At one meeting with my district manager, I said, “why don’t we just tell the people to go buy their computer over at Best Buy, then bring it back here where we’ll set it up, put the software on, and get them set up with a printer? That way, Best Buy takes the hit on the computer and we sell the high profit items.” He thought about that for a while and then actually agreed that that wasn’t a bad idea. Wow.
It was a similar story throughout the store. In the camera department, we made a little on each camera, but to make up for the small profit, we pushed memory cards, camera cases, extended warrantees, and extra batteries. Photo printers were also a big money item for that department.
Televisions had a high markup already, so we made money when we sold one of them. That department had to carry the rest of the store though, and to do so, they we asked to attach as much as they could to each sale. Blue-ray DVD players, expensive composite cables to hook everything up, extended warrantees, home theater systems, and in-home installations were some of the things TV salespeople offered to boost their sales. In an effort to further increase attachments, Circuit City began paying their TV salespeople a commission based on the amounts of accessories they could attach to each sale.
In our store, we did well with attachments. We always suggested the accessories since it would help the consumer enjoy their new purchase even more. We were never pushy and we always hit the goals established for us by the company. That might account for us being the 19th most profitable store in the entire chain.
Things started going south at the end of the last fiscal year. Where we had listed 2.6 billion dollars in cash and assets the previous year, we had only half a billion dollars for fiscal 2007. What happened?
Again, a series of stupid decisions by Corporate paved the way to the bankruptcy court.
I’ll admit that our cash register system was out of date. It was the same system that we’d used when we opened the store in 1994. Most of our monitors in the store were the old CRT type that no one sells anymore. Still, it was a functional system that worked.
Someone at Corporate decided that replacing them system would be a good idea. They purchased a new system and shipped them to each store. The transition process would take some time. Each store had one representative appointed who would be sent to a store that had already put the system online, and that person would learn the system, then learn how to train the employees at his or her home store.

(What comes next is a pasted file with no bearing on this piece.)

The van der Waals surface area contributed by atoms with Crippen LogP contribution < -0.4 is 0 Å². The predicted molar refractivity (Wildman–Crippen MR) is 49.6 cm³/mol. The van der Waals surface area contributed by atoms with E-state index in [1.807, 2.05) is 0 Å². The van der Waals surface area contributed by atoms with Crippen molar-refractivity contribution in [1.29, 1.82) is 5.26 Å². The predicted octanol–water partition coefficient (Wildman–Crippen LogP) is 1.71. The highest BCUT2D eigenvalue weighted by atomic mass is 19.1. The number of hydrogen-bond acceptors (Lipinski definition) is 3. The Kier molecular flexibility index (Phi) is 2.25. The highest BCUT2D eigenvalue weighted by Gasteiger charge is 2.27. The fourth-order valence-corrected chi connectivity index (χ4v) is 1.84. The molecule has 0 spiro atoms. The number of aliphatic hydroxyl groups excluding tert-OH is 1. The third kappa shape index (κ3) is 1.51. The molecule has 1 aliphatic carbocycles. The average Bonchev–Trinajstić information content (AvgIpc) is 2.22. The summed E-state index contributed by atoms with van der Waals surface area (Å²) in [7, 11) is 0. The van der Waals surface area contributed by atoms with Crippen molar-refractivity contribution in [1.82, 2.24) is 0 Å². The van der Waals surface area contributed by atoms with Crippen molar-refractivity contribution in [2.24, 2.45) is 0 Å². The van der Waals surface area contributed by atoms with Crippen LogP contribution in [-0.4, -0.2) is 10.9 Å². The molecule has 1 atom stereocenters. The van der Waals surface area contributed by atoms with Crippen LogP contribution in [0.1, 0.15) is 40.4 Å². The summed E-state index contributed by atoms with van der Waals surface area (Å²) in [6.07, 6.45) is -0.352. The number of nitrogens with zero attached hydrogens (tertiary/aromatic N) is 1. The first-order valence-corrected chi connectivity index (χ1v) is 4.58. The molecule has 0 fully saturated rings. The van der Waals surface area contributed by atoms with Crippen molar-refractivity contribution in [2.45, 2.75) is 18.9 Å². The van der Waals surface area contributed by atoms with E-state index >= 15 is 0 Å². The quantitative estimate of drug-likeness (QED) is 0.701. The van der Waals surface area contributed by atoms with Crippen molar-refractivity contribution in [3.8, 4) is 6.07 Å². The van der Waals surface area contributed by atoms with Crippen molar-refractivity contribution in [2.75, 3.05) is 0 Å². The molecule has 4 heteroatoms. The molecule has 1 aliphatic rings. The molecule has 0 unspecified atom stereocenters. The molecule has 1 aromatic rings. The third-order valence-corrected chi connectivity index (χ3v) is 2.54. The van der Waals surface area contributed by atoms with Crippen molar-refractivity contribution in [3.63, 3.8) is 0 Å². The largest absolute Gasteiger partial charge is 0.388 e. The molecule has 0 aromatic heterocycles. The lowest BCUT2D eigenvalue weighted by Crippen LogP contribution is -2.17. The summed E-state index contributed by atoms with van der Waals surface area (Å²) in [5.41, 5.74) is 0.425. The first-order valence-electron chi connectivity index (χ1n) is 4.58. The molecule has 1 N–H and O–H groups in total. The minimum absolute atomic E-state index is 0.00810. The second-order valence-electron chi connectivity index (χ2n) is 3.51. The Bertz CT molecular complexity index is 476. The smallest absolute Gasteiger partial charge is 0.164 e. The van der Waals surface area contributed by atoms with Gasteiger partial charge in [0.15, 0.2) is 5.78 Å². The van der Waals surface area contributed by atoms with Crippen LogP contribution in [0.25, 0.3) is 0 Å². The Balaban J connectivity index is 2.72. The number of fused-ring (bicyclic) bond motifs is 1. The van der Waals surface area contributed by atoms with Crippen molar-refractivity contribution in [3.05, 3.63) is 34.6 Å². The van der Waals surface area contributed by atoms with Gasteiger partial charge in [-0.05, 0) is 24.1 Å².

The trainers would descend on the host store for a week, spend 40 hours in the store, then return to their own store to train fellow employees. Trainers were told that they could bring family members with them for the training if they wanted.
The location of the training store? Orlando Florida.
You may have heard that Orlando is home to an oversized rodent who specializes in fun times for the family.
The training exercises were cancelled after two weeks of putting them into practice. It seems that the trainers were returning home with a nice tan, hats that had plastic mouse ears on them, but with little to no knowledge of how the system worked. They were unable to train employees at their home stores on the system because they hadn’t learned themselves.
Someone at Corporate actually had the gall to express his surprise at the lack of knowledge returning trainers had.
This misadventure, by some accounts, ended up costing Circuit City three quarters of a billion dollars. That was in the Spring of 2007 and by the time the stores closed for good, only a handful of stores were operating under the new cash register system.
Those who were found monumental problems. The system was designed to keep track of inventory as well as sell merchandise. When something was sold, the system was to take the item out of inventory so that it couldn’t be sold again. That way, when a store ran out of an item, the system would tell the salesperson that there were no more available.
The new system would take merchandise out of inventory… for a day. The next day, everything that had been sold the day before was right back in inventory. Store associates would practically drive themselves nuts trying to find a TV that the system claimed to have in stock when in reality, it had been sold the day before. As far as I know, this problem was finally corrected, but at a cost of over a million dollars.
In April 2008, Blockbuster attempted to buy Circuit City. Schoonover and company denied the rumored takeover bid, sending emails to all employees telling them that there was no truth to this rumor. For those of us who had been with the company for any length of time, we knew this meant that Blockbuster had in fact made an offer and that our corporate offices were just espousing their usual line of BS.
The bid itself was for around one billion dollars. Circuit City resisted the takeover attempt, but finally, in May acknowledged that Goldman Sachs had been retained to help it explore “strategic alternatives to enhance shareholder value.” That’s corporate double speak for, “they’re going to help open our books so we can be sold to Blockbuster.”